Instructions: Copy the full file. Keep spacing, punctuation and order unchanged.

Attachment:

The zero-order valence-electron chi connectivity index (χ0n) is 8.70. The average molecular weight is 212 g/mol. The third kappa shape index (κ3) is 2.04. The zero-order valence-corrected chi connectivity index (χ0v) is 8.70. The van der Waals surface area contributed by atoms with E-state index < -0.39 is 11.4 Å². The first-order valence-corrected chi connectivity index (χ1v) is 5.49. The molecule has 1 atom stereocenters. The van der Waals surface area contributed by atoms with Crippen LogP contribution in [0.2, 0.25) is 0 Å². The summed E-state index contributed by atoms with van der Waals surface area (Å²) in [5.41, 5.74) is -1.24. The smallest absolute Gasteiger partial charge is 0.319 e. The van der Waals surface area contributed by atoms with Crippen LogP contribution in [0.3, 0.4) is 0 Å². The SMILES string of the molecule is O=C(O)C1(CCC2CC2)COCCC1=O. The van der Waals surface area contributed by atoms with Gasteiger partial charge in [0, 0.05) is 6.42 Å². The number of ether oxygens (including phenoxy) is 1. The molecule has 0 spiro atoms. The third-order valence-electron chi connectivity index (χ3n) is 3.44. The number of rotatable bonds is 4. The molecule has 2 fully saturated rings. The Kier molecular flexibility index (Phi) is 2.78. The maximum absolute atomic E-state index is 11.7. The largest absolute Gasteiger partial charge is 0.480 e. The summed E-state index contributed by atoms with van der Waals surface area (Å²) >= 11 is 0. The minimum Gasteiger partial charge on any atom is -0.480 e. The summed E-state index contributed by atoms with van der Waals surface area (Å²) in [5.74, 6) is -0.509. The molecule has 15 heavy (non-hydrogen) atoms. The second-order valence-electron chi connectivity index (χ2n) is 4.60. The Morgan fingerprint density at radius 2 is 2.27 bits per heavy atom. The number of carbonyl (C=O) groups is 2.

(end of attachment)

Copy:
The zero-order valence-electron chi connectivity index (χ0n) is 8.70. The average molecular weight is 212 g/mol. The third kappa shape index (κ3) is 2.04. The zero-order valence-corrected chi connectivity index (χ0v) is 8.70. The van der Waals surface area contributed by atoms with E-state index < -0.39 is 11.4 Å². The first-order valence-corrected chi connectivity index (χ1v) is 5.49. The molecule has 1 atom stereocenters. The van der Waals surface area contributed by atoms with Crippen LogP contribution in [0.2, 0.25) is 0 Å². The summed E-state index contributed by atoms with van der Waals surface area (Å²) in [5.41, 5.74) is -1.24. The smallest absolute Gasteiger partial charge is 0.319 e. The van der Waals surface area contributed by atoms with Crippen LogP contribution in [0.3, 0.4) is 0 Å². The SMILES string of the molecule is O=C(O)C1(CCC2CC2)COCCC1=O. The van der Waals surface area contributed by atoms with Gasteiger partial charge in [0, 0.05) is 6.42 Å². The number of ether oxygens (including phenoxy) is 1. The molecule has 0 spiro atoms. The third-order valence-electron chi connectivity index (χ3n) is 3.44. The number of rotatable bonds is 4. The molecule has 2 fully saturated rings. The Kier molecular flexibility index (Phi) is 2.78. The maximum absolute atomic E-state index is 11.7. The largest absolute Gasteiger partial charge is 0.480 e. The summed E-state index contributed by atoms with van der Waals surface area (Å²) >= 11 is 0. The minimum Gasteiger partial charge on any atom is -0.480 e. The summed E-state index contributed by atoms with van der Waals surface area (Å²) in [5.74, 6) is -0.509. The molecule has 15 heavy (non-hydrogen) atoms. The second-order valence-electron chi connectivity index (χ2n) is 4.60. The Morgan fingerprint density at radius 2 is 2.27 bits per heavy atom. The number of carbonyl (C=O) groups is 2.